"WHEN women gather, great things happen," peace advocate Leymah Gbowee once said in a speech.
The same could be said for this all-female biker group, who found belongingness and company on two wheels.
A few days into the lockdown March last year, Precious Anne Villones, a 29-year-old self-employed entrepreneur, struggled to sustain her cacao tablea online business as public transportation closed and transport couriers ceased operations.
She had to improvise ways to deliver her products to her clients. So, she turned to bikes.
"Kasagsagan ng ECQ, I bought my first bike sa Facebook Marketplace. P2,500 siya, pero natawaran ko ng Php2,300. Kailangan ko kasi ng magagamit pang-deliver sa mga customers ko. Wala pang brake yon, foot brake lang ang gamit ko," Villones, the founder of the group, shared with SPIN Life .
Several weeks after, her bicycle has become her best friend. It wasn't just a lifeline for her business,but also a way to destress from her routine as a wife and a mother to three little girls.
Every morning, she bikes along Taguig City's C6 road, a popular spot for bikers in the locale.
During her many rides, she began noticing something interesting. "Sa pagba-bike ko, na-notice ko, bakit parang halos ang bikers puro lalaki? So sabi ko, mag-encourage kaya ako ng female bikers," she said.
Villones posted a photo of herself, her bike, and her products in one Facebook group. To her surprise, it gained traction on social media among other girls who wished to belong in a cycling group.
"Ang raming nag-comment. Marami palang gusto mag-bike. Tapos, dun na nagsimula. May friend ako na niyaya, nagwo-work siya sa BGC, niyaya ko lang magbike sa C6 kasi may bike naman siya," she said.
Just a friendly ride
That friend of hers is 32-year-old widow, Jean Rosalio, who lost her husband to diabetes just a month into the pandemic.
Rosalio's bike was actually a gift to her by her late husband back in 2019. But she barely touched it before his untimely death in April of last year.
"May folding bike ako, regalo ng husband ko. Since binigay niya naka-stuck lang yon sa bahay, sabi ko ibebenta ko, ayaw niya," she said. "'Pagdating ng April, namatay husband ko, so naghahanap ako ng ways to unwind, until nilabas ko 'yung bike and nagka-yayaan kami ni sis Precious mag-ride."
Aside from helping getting her mind off the tragedy, Rosalio noticed another unexpected side benefit.
"Tumagal 'yung panahon, di na ako gaano ka-stressed, iba 'yung pakiramdam 'pag pinapawisan ka. Tapos from 65 naging 58 kilos na lang ako," she said.
Sometime in August, Villones and Rosalio decided to invite even more females in their little company. Villones kept on talking about her experiences on social media, which encouraged more women to join them.
Villones opined, "Sa Pilipinas kasi, culture or tradition natin na 'yung mga nanay sa bahay lang. I think it's time na din na 'yung mga nanay makalabas, especially in this time, para makapag-destress kahit papaano."
Four more riders began joining their group, including a mom in her 50s and working girl who was 22 years old.
And that's when it all began. They started calling themselves the 'Women on Wheels' (Team WOW) of Taguig City.
Over time, more females approached them either via social media. Some even personally went up to them on the streets. Of course, Team WOW welcomed everyone with open arms. Now, the group has 35 active members.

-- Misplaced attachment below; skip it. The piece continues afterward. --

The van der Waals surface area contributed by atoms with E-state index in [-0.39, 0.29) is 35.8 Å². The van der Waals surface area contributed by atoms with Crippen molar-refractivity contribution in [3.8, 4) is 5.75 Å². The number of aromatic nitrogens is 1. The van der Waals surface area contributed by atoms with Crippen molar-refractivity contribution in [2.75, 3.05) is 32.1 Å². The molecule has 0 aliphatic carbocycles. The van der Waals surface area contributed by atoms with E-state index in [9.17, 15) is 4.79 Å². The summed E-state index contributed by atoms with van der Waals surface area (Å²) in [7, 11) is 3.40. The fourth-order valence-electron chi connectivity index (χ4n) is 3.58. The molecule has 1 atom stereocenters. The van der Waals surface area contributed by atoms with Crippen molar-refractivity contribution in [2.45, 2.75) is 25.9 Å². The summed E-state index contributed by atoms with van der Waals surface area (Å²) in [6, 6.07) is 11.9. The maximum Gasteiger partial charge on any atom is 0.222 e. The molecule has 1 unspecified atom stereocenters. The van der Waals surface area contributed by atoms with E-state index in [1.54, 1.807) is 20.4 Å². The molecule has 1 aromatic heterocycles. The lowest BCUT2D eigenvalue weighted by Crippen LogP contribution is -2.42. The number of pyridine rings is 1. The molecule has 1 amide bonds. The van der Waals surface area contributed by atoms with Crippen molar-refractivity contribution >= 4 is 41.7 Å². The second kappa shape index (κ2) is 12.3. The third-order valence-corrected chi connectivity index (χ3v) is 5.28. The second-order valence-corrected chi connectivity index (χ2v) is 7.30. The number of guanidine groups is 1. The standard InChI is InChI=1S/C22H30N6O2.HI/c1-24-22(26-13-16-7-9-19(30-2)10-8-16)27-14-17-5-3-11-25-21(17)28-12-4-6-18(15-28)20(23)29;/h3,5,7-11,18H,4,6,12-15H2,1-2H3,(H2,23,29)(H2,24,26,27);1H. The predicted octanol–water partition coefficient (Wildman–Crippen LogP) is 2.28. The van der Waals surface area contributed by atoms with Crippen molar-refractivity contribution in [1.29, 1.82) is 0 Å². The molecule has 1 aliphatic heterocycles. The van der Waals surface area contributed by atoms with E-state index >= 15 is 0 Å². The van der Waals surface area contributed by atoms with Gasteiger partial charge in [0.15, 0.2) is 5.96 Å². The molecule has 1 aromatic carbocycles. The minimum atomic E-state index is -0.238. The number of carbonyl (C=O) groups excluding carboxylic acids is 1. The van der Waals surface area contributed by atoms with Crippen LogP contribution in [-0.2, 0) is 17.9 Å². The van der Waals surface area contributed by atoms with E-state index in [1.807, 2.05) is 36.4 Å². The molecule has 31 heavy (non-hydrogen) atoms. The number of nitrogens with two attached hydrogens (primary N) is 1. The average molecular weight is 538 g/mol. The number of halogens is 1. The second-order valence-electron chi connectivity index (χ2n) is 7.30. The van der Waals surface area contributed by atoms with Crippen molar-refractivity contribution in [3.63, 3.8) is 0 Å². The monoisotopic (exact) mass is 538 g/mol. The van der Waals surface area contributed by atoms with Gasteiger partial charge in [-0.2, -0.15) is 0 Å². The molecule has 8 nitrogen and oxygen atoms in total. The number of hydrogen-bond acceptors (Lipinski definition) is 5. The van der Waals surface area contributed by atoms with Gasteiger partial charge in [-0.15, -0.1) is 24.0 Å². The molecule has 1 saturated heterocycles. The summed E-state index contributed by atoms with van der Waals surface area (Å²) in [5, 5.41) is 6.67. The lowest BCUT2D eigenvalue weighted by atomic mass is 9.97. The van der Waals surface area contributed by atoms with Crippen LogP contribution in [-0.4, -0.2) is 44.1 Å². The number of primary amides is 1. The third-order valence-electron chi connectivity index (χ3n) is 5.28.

As they continue with their rides, both casual and long ones, they noticed the huge disparity between female and male bikers on the streets.
"Sinusulong din namin 'yang equal rights sa streets, kasi, sa society that we live in right now, 'pag babae ka, less ang tingin sayo, or may catcalling," she said.
That's when they found another reason to sustain what they started.
"We want to build a support system. 'Pag may mga ganon [catcallers], pinupuntahan namin at sasabihan namin na mali 'yang ginagawa mo," Villones continued. "We wanted equal rights pagdating sa road."
With the fire inside of them, the group also aims to spark motivation among other bikers to maintain a discipline on the streets.
"Minsan, may mga nakikita kaming motorists na nagagalit sa bikers, kaya ine-encourage talaga namin ang members namin na sumunod sa traffic signages kasi sa atin din magsisimula ang disiplina," Rosalio added. "May time kasi na hindi pa naka-go ang stoplight, tatawid na ang mga bikers, hindi dapat ganon. Matuto dapat sumunod."
As Team WOW continued to spin at its own pace, it paved the way for a special bond among its members.
"Nag-establish kami ng three core values; Fun, Fitness, and Friendship," Villones said. "With members of different ages, marami kaming mga discussions within the group, may mga sharing of own experiences that helps each other."
The group created a healthy avenue for its members to have meaningful and mindful conversations.
"It's not a perfect team but we make sure it's a safe space for everyone. Ini-inspire namin 'yung isa't isa, given nga na we are composed of women of different ages. There'd be mothers, working age, and even students," she said.
Even in the toughest of times and in financial crises, they stand by each other.
Almost a year into the group's founding anniversary, so far, their longest ride was a 130-kilometer trip to Norzagaray in Bulacan and Los Banos. They're game for more, of course.
"Sa Team WOW, hindi lang 'to basta ride, may friendship and connections built din," Villones added.